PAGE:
In theory, Lenovo is a company based in China that sells computers. Most of the time, this seems to be true: they make computers, and customers ship or bring the computers to their homes and are pleased. What happens alarmingly often, though, is that the whole process falls apart. It’s as if some people aren’t worthy of owning a Lenovo machine, and the company makes the process difficult deliberately to stand in their way. That’s what happened to Alex. Lenovo pushed back his computer’s ship date repeatedly: annoying, but it happens. Then they canceled his entire order, but forgot to notify him.
I’ve been reading over your posts regarding the anti-capitalist jokester extraordinaire, Lenovo, and have found myself in the same bog as many of your readers.
Two days ago, I purchased a laptop from Lenovo’s website. It was a T430-S, on sale as part of their “Black Friday” special with an estimated ship date of 11/29/12. Yesterday, I checked the status of my order and they had changed the estimated ship date to 12/20/12. This was annoying, but production delays happen.
I found this to be considerably more annoying, when I went back to their website and found that they are currently advertising a ship date of 12/05/12 for a new purchase of the same computer with identical specs. I’m thinking there may be some bait-and-switch involved here, in which they only provide the real ship date after taking payment.
But that’s not all. This morning, I checked my order status again to see if they had updated the ship date, planning to call customer service to see if my order could be expedited if my already purchased machines’ ship date was still a couple of weeks later than the one advertised for a new purchase. When I did so, I found that they had canceled my purchase outright. They didn’t bother emailing or calling me. Probably didn’t send a carrier pigeon or smoke signal either.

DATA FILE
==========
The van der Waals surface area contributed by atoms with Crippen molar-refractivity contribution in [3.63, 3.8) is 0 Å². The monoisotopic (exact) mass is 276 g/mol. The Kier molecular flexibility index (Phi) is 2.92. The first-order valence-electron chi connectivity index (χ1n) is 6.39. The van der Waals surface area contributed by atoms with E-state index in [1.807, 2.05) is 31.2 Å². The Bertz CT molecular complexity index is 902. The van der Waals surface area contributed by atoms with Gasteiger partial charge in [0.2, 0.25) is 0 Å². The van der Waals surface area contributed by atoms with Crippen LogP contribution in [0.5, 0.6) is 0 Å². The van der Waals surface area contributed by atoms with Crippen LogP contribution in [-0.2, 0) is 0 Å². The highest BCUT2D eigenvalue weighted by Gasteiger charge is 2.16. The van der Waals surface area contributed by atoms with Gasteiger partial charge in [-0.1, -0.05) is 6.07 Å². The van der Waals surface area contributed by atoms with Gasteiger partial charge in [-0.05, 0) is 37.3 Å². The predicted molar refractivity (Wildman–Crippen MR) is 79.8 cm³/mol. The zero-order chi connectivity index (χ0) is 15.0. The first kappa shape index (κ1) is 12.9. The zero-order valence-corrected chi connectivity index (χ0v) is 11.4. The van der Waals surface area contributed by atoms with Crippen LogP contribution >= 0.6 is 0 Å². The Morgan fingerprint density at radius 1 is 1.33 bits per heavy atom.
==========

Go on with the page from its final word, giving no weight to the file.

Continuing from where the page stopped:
So I called their customer service number, after waiting on old for 5 minutes, the rep. determined there was a problem with my credit card and he transferred my call to their credit card department. While on hold, I verified with my credit card company that their was nothing wrong with my card, and that they had a payment pending to Lenovo for the full purchase price of the computer, accessories and taxes. The person answering the phone in their credit card department was particularly unhelpful, saying I had to order the computer again through their sales department and that there was nothing to be done with the current order because it had been canceled. My request to speak to his supervisor, or any supervisor was denied. His exact words were “I have no supervisor.”
My response: “Okay, can you put your boss on the phone, you’re not the CEO of the company, you have a boss.”
His reply: “My boss doesn’t take phone calls.”
My response: “Well, when I called in I agreed to fill out a customer survey at the end of my call, can you transfer me to the survey then.”
His answer: “I can’t do that.”
My, now agitated, response: “You can’t be that f***ing incompetent.” And I hung up.
You’d think their business model was not predicated on selling computers or something.
So the company can afford to cancel orders all over the place, and lets call-center employees romp around with no supervision. Gotcha.
We’ve often theorized in the past that Lenovo is actually a very elaborate and expensive anti-capitalist prank, existing only to distract customers and waste their time while keeping them from owning computers. See also: